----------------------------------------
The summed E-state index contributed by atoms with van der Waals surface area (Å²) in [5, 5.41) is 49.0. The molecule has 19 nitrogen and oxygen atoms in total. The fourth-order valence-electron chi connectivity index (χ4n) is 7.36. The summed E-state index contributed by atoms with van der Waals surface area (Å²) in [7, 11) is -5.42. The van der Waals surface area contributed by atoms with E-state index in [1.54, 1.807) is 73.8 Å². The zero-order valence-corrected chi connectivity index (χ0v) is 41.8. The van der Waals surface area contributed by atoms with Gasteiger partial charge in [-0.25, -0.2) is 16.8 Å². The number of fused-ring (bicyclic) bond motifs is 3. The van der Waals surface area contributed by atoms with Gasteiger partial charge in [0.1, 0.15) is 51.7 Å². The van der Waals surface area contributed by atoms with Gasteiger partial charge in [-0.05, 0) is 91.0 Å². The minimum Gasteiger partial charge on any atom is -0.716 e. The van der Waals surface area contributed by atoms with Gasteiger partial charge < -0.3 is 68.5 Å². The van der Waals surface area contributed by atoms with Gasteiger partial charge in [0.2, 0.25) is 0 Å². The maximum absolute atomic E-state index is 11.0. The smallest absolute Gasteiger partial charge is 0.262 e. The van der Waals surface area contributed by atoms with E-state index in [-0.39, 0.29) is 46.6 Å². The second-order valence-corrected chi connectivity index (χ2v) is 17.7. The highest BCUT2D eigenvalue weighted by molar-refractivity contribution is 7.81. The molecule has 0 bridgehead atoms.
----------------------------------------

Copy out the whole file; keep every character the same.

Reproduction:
The summed E-state index contributed by atoms with van der Waals surface area (Å²) in [5, 5.41) is 49.0. The molecule has 19 nitrogen and oxygen atoms in total. The fourth-order valence-electron chi connectivity index (χ4n) is 7.36. The summed E-state index contributed by atoms with van der Waals surface area (Å²) in [7, 11) is -5.42. The van der Waals surface area contributed by atoms with E-state index in [1.54, 1.807) is 73.8 Å². The zero-order valence-corrected chi connectivity index (χ0v) is 41.8. The van der Waals surface area contributed by atoms with Gasteiger partial charge in [-0.25, -0.2) is 16.8 Å². The number of fused-ring (bicyclic) bond motifs is 3. The van der Waals surface area contributed by atoms with Gasteiger partial charge in [0.1, 0.15) is 51.7 Å². The van der Waals surface area contributed by atoms with Gasteiger partial charge in [-0.05, 0) is 91.0 Å². The minimum Gasteiger partial charge on any atom is -0.716 e. The van der Waals surface area contributed by atoms with Gasteiger partial charge < -0.3 is 68.5 Å². The van der Waals surface area contributed by atoms with Gasteiger partial charge in [0.2, 0.25) is 0 Å². The maximum absolute atomic E-state index is 11.0. The smallest absolute Gasteiger partial charge is 0.262 e. The van der Waals surface area contributed by atoms with E-state index in [-0.39, 0.29) is 46.6 Å². The second-order valence-corrected chi connectivity index (χ2v) is 17.7. The highest BCUT2D eigenvalue weighted by molar-refractivity contribution is 7.81. The molecule has 0 bridgehead atoms.